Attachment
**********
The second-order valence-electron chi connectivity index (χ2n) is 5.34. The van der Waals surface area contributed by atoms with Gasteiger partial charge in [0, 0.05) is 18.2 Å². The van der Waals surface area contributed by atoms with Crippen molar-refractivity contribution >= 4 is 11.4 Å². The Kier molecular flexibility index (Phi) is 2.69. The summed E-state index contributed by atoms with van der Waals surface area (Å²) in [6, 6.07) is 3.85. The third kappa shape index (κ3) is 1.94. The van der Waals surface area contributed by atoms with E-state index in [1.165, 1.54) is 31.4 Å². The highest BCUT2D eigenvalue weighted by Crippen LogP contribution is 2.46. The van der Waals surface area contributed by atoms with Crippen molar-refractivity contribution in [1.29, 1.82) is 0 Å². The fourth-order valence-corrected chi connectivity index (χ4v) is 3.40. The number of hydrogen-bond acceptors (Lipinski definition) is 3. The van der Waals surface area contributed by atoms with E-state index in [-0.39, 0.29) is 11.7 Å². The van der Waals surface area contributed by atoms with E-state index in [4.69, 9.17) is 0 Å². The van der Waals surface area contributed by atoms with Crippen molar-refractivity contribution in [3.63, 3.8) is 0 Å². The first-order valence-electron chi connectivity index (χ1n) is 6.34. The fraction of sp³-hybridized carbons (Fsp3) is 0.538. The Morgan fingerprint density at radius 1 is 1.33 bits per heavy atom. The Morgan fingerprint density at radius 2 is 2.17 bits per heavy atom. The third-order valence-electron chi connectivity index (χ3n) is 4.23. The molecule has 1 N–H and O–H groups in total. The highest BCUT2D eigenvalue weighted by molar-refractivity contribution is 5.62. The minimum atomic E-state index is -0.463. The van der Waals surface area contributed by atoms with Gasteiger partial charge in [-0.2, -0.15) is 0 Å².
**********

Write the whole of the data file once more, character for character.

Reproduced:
The second-order valence-electron chi connectivity index (χ2n) is 5.34. The van der Waals surface area contributed by atoms with Gasteiger partial charge in [0, 0.05) is 18.2 Å². The van der Waals surface area contributed by atoms with Crippen molar-refractivity contribution >= 4 is 11.4 Å². The Kier molecular flexibility index (Phi) is 2.69. The summed E-state index contributed by atoms with van der Waals surface area (Å²) in [6, 6.07) is 3.85. The third kappa shape index (κ3) is 1.94. The van der Waals surface area contributed by atoms with E-state index in [1.165, 1.54) is 31.4 Å². The highest BCUT2D eigenvalue weighted by Crippen LogP contribution is 2.46. The van der Waals surface area contributed by atoms with Crippen molar-refractivity contribution in [1.29, 1.82) is 0 Å². The fourth-order valence-corrected chi connectivity index (χ4v) is 3.40. The number of hydrogen-bond acceptors (Lipinski definition) is 3. The van der Waals surface area contributed by atoms with E-state index in [-0.39, 0.29) is 11.7 Å². The van der Waals surface area contributed by atoms with E-state index in [4.69, 9.17) is 0 Å². The van der Waals surface area contributed by atoms with Crippen molar-refractivity contribution in [3.63, 3.8) is 0 Å². The first-order valence-electron chi connectivity index (χ1n) is 6.34. The fraction of sp³-hybridized carbons (Fsp3) is 0.538. The Morgan fingerprint density at radius 1 is 1.33 bits per heavy atom. The Morgan fingerprint density at radius 2 is 2.17 bits per heavy atom. The third-order valence-electron chi connectivity index (χ3n) is 4.23. The molecule has 1 N–H and O–H groups in total. The highest BCUT2D eigenvalue weighted by molar-refractivity contribution is 5.62. The minimum atomic E-state index is -0.463. The van der Waals surface area contributed by atoms with Gasteiger partial charge in [-0.2, -0.15) is 0 Å².